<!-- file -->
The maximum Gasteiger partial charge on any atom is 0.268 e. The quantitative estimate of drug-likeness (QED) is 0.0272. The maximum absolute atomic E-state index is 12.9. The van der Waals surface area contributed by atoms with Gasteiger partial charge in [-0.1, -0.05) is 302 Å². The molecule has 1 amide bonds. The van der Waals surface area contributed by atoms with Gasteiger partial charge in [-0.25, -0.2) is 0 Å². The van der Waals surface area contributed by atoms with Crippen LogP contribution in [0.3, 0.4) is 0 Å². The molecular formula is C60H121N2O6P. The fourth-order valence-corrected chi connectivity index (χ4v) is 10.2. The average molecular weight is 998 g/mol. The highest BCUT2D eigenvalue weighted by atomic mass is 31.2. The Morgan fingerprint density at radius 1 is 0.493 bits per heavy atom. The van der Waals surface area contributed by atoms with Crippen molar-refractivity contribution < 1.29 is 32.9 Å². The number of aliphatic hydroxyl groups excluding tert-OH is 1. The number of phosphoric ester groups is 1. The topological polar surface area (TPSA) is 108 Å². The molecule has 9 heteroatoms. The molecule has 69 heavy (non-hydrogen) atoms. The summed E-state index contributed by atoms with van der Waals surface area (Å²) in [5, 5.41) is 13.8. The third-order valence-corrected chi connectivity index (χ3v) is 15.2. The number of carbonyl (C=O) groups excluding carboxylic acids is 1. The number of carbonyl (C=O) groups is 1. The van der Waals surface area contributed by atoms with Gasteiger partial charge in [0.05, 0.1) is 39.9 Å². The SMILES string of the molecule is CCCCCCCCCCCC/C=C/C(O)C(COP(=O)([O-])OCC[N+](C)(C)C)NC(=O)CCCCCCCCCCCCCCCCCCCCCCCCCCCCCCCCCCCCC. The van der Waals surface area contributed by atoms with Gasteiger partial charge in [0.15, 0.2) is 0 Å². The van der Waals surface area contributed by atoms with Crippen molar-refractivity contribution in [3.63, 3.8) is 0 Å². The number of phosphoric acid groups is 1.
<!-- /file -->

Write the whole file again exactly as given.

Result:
The maximum Gasteiger partial charge on any atom is 0.268 e. The quantitative estimate of drug-likeness (QED) is 0.0272. The maximum absolute atomic E-state index is 12.9. The van der Waals surface area contributed by atoms with Gasteiger partial charge in [-0.1, -0.05) is 302 Å². The molecule has 1 amide bonds. The van der Waals surface area contributed by atoms with Gasteiger partial charge in [-0.25, -0.2) is 0 Å². The van der Waals surface area contributed by atoms with Crippen LogP contribution in [0.3, 0.4) is 0 Å². The molecular formula is C60H121N2O6P. The fourth-order valence-corrected chi connectivity index (χ4v) is 10.2. The average molecular weight is 998 g/mol. The highest BCUT2D eigenvalue weighted by atomic mass is 31.2. The Morgan fingerprint density at radius 1 is 0.493 bits per heavy atom. The van der Waals surface area contributed by atoms with Crippen molar-refractivity contribution < 1.29 is 32.9 Å². The number of aliphatic hydroxyl groups excluding tert-OH is 1. The number of phosphoric ester groups is 1. The topological polar surface area (TPSA) is 108 Å². The molecule has 9 heteroatoms. The molecule has 69 heavy (non-hydrogen) atoms. The summed E-state index contributed by atoms with van der Waals surface area (Å²) in [5, 5.41) is 13.8. The third-order valence-corrected chi connectivity index (χ3v) is 15.2. The number of carbonyl (C=O) groups excluding carboxylic acids is 1. The number of carbonyl (C=O) groups is 1. The van der Waals surface area contributed by atoms with Gasteiger partial charge in [0.05, 0.1) is 39.9 Å². The SMILES string of the molecule is CCCCCCCCCCCC/C=C/C(O)C(COP(=O)([O-])OCC[N+](C)(C)C)NC(=O)CCCCCCCCCCCCCCCCCCCCCCCCCCCCCCCCCCCCC. The van der Waals surface area contributed by atoms with Gasteiger partial charge in [0.15, 0.2) is 0 Å². The van der Waals surface area contributed by atoms with Crippen molar-refractivity contribution in [3.63, 3.8) is 0 Å². The number of phosphoric acid groups is 1.